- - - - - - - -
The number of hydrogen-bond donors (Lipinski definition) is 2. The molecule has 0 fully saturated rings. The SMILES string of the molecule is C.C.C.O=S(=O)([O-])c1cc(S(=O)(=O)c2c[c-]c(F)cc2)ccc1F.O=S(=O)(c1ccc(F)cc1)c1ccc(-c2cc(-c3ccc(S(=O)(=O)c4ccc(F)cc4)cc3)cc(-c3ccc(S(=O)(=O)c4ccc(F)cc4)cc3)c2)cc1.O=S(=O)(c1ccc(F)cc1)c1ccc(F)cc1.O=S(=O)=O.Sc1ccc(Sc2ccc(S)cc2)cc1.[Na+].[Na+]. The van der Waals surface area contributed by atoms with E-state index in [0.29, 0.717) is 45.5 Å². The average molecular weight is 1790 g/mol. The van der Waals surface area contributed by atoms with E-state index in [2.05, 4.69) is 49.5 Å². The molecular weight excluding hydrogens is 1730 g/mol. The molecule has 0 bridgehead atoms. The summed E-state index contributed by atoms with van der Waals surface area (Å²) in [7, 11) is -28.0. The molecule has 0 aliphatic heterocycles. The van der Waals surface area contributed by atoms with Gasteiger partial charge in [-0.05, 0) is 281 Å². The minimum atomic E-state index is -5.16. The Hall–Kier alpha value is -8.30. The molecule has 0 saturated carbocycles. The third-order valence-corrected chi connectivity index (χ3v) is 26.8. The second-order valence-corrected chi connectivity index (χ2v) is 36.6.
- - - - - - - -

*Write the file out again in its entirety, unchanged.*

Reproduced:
The number of hydrogen-bond donors (Lipinski definition) is 2. The molecule has 0 fully saturated rings. The SMILES string of the molecule is C.C.C.O=S(=O)([O-])c1cc(S(=O)(=O)c2c[c-]c(F)cc2)ccc1F.O=S(=O)(c1ccc(F)cc1)c1ccc(-c2cc(-c3ccc(S(=O)(=O)c4ccc(F)cc4)cc3)cc(-c3ccc(S(=O)(=O)c4ccc(F)cc4)cc3)c2)cc1.O=S(=O)(c1ccc(F)cc1)c1ccc(F)cc1.O=S(=O)=O.Sc1ccc(Sc2ccc(S)cc2)cc1.[Na+].[Na+]. The van der Waals surface area contributed by atoms with E-state index in [0.29, 0.717) is 45.5 Å². The average molecular weight is 1790 g/mol. The van der Waals surface area contributed by atoms with E-state index in [2.05, 4.69) is 49.5 Å². The molecular weight excluding hydrogens is 1730 g/mol. The molecule has 0 bridgehead atoms. The summed E-state index contributed by atoms with van der Waals surface area (Å²) in [7, 11) is -28.0. The molecule has 0 aliphatic heterocycles. The van der Waals surface area contributed by atoms with Gasteiger partial charge in [-0.05, 0) is 281 Å². The minimum atomic E-state index is -5.16. The Hall–Kier alpha value is -8.30. The molecule has 0 saturated carbocycles. The third-order valence-corrected chi connectivity index (χ3v) is 26.8. The second-order valence-corrected chi connectivity index (χ2v) is 36.6.